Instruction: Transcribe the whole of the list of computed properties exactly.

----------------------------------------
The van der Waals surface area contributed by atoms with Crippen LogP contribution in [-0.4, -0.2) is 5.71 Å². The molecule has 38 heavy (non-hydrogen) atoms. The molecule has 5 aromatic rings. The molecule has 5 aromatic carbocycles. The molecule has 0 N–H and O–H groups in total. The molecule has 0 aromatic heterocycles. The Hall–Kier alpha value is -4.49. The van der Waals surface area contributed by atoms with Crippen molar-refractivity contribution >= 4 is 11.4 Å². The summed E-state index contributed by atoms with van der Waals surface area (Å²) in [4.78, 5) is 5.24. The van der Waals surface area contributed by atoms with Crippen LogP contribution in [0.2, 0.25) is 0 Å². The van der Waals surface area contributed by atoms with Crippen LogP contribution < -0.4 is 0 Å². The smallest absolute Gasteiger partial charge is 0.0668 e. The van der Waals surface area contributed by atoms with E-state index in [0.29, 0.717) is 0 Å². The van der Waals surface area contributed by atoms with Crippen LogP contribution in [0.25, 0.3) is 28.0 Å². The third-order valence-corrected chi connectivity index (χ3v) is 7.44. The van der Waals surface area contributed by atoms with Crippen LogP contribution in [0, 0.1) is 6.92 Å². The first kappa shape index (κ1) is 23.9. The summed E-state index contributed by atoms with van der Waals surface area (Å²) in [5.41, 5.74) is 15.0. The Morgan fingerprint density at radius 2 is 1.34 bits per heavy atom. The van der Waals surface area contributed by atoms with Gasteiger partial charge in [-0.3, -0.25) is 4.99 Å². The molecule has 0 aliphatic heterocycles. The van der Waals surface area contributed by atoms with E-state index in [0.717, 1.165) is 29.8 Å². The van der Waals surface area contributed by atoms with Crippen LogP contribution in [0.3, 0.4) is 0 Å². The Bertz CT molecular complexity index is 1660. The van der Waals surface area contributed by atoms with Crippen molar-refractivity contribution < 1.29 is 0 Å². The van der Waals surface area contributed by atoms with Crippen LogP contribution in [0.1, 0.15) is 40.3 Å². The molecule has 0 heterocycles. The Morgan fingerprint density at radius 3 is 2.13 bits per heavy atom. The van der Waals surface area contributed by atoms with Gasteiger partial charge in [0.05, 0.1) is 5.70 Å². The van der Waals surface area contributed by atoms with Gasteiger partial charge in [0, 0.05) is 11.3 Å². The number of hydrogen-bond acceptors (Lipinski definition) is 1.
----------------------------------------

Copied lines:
The van der Waals surface area contributed by atoms with Crippen LogP contribution in [-0.4, -0.2) is 5.71 Å². The molecule has 38 heavy (non-hydrogen) atoms. The molecule has 5 aromatic rings. The molecule has 5 aromatic carbocycles. The molecule has 0 N–H and O–H groups in total. The molecule has 0 aromatic heterocycles. The Hall–Kier alpha value is -4.49. The van der Waals surface area contributed by atoms with Crippen molar-refractivity contribution >= 4 is 11.4 Å². The summed E-state index contributed by atoms with van der Waals surface area (Å²) in [4.78, 5) is 5.24. The van der Waals surface area contributed by atoms with Crippen LogP contribution in [0.2, 0.25) is 0 Å². The van der Waals surface area contributed by atoms with Crippen LogP contribution < -0.4 is 0 Å². The smallest absolute Gasteiger partial charge is 0.0668 e. The van der Waals surface area contributed by atoms with E-state index in [0.29, 0.717) is 0 Å². The van der Waals surface area contributed by atoms with Crippen LogP contribution in [0.25, 0.3) is 28.0 Å². The third-order valence-corrected chi connectivity index (χ3v) is 7.44. The van der Waals surface area contributed by atoms with Crippen LogP contribution in [0, 0.1) is 6.92 Å². The first kappa shape index (κ1) is 23.9. The summed E-state index contributed by atoms with van der Waals surface area (Å²) in [5.41, 5.74) is 15.0. The Morgan fingerprint density at radius 2 is 1.34 bits per heavy atom. The van der Waals surface area contributed by atoms with Gasteiger partial charge in [-0.3, -0.25) is 4.99 Å². The molecule has 0 aliphatic heterocycles. The van der Waals surface area contributed by atoms with E-state index in [0.717, 1.165) is 29.8 Å². The van der Waals surface area contributed by atoms with Crippen LogP contribution in [0.3, 0.4) is 0 Å². The Bertz CT molecular complexity index is 1660. The van der Waals surface area contributed by atoms with Crippen molar-refractivity contribution < 1.29 is 0 Å². The van der Waals surface area contributed by atoms with Crippen LogP contribution in [0.1, 0.15) is 40.3 Å². The molecule has 0 heterocycles. The Morgan fingerprint density at radius 3 is 2.13 bits per heavy atom. The van der Waals surface area contributed by atoms with Gasteiger partial charge in [0.05, 0.1) is 5.70 Å². The van der Waals surface area contributed by atoms with Gasteiger partial charge in [0, 0.05) is 11.3 Å². The number of hydrogen-bond acceptors (Lipinski definition) is 1.